by Nancy Owano
“Wearables” represents a broad-category of how we will interact with the digital world away from our laptop screens. It embraces arm bands, socks, bracelets, rings and watches. Google is now enhancing that spectrum, having done some serious playtime exploring fabric. Welcome to Project Jacquard, which Google announced at this year’s I/O developer conference in California.
Under Project Jacquard, touch sensor technology is being woven into fabrics. Project Jacquard makes it possible to weave touch and gesture interactivity into any textile, using standard, industrial looms. Google said that everyday objects such as clothes can be transformed into interactive surfaces. To that end, new conductive yarns have been created in collaboration with industrial partners.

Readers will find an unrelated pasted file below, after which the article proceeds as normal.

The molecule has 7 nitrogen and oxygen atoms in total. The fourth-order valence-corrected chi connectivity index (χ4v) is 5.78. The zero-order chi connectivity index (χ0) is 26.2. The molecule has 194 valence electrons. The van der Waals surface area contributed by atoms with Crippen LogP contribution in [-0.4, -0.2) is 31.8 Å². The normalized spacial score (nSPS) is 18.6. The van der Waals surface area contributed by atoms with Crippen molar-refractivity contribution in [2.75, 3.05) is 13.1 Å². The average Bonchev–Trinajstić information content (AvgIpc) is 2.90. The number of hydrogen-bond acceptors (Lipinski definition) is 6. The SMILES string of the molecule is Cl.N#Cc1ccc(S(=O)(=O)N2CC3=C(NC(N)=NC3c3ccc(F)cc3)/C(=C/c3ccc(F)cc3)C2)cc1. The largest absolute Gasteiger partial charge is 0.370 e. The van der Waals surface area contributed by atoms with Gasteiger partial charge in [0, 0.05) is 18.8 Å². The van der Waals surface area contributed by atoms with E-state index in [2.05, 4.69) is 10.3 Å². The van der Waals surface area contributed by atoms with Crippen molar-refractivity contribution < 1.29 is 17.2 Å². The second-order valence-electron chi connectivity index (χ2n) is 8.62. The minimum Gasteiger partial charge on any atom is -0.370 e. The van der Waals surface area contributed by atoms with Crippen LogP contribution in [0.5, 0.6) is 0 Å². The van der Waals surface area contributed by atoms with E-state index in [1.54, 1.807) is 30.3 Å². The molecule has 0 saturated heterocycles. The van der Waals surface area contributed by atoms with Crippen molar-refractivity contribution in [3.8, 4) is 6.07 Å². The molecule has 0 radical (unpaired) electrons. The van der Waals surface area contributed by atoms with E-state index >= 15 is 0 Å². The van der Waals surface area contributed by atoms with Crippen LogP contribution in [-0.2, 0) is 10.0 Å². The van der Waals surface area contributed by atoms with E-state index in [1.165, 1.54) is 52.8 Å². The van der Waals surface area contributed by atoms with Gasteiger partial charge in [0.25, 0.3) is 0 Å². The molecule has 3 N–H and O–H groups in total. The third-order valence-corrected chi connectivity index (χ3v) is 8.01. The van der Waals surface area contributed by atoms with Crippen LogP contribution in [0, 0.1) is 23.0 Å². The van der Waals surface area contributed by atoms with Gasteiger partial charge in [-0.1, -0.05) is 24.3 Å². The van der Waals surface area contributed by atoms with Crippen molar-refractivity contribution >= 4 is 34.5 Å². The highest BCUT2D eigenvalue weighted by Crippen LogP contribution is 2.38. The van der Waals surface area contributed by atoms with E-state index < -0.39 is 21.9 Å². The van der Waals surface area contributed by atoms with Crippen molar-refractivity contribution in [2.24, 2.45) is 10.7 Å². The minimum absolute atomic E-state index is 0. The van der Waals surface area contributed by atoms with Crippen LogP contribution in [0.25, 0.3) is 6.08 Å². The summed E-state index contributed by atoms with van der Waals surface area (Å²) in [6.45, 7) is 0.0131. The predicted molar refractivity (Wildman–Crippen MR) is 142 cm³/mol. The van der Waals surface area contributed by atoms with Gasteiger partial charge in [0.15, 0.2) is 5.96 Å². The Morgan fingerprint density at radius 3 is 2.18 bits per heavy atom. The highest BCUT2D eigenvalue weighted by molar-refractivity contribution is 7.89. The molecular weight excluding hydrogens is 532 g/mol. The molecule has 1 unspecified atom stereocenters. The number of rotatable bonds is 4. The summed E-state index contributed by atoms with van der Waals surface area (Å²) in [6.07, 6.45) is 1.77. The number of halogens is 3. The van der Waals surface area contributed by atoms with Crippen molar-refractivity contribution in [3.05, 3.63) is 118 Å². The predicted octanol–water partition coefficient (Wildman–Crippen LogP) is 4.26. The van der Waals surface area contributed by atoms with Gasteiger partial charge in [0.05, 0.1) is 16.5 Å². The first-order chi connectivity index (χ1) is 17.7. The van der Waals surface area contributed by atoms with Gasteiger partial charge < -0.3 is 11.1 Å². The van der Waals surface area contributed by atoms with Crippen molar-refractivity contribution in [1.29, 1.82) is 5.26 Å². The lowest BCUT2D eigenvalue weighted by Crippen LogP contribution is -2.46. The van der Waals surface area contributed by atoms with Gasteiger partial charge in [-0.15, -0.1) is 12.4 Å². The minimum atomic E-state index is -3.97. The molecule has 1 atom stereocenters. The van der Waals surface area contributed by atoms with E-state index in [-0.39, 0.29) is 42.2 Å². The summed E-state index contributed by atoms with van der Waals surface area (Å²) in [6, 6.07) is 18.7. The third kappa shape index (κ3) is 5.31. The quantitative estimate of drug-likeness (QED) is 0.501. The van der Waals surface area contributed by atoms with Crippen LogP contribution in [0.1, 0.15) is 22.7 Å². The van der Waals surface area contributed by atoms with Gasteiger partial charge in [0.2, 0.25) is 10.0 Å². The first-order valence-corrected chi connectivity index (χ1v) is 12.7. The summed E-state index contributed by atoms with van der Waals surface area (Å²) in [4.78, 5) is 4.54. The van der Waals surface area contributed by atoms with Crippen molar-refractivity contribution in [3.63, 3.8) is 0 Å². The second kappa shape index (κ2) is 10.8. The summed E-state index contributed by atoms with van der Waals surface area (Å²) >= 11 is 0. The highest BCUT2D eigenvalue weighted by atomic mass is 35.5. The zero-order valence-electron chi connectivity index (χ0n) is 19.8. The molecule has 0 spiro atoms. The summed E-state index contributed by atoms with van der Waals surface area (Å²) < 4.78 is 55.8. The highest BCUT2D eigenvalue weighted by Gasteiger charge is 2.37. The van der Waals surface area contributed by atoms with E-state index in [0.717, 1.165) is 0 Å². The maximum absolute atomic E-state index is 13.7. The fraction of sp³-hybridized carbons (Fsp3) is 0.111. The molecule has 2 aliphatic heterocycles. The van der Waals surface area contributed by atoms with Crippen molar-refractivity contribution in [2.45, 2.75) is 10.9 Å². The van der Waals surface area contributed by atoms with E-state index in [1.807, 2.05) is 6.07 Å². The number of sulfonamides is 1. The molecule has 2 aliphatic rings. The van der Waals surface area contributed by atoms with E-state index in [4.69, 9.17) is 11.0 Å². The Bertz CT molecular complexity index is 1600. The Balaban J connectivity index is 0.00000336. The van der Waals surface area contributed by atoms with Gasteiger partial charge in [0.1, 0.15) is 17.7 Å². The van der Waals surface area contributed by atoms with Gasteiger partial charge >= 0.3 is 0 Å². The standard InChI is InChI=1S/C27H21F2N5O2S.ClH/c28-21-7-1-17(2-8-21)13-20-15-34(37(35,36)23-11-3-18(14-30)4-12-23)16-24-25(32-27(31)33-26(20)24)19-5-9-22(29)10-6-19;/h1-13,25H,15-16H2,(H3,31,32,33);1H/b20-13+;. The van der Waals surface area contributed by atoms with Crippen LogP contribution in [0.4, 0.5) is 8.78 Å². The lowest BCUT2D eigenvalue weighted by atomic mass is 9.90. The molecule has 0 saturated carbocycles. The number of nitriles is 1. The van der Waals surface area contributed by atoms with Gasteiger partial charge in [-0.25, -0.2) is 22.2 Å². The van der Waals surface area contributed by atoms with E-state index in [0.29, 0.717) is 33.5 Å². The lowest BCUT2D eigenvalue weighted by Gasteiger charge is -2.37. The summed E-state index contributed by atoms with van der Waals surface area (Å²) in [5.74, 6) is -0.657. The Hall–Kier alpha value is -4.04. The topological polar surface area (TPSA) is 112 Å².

The key ingredient is conductive thread. With it, one can weave a mesh. Brent Rose in Gizmodo said it “looks not unlike the matrix of sensors under your touchscreen.” Rose said that while roaming around the floor of this year’s Google I/O event, he got his hands on Project Jacquard—namely, something “nice n soft,” which is a “fabric that can control your phone.” Scott Stein, a CNET senior editor, also tried it out, saying Thursday that it was an “Interactive fabric” that can be used to control lights, music or more: Stein reported that “I did turn off lights, control music and make shapes dance on a monitor by stroking my fingers over a little square grid of cloth.”
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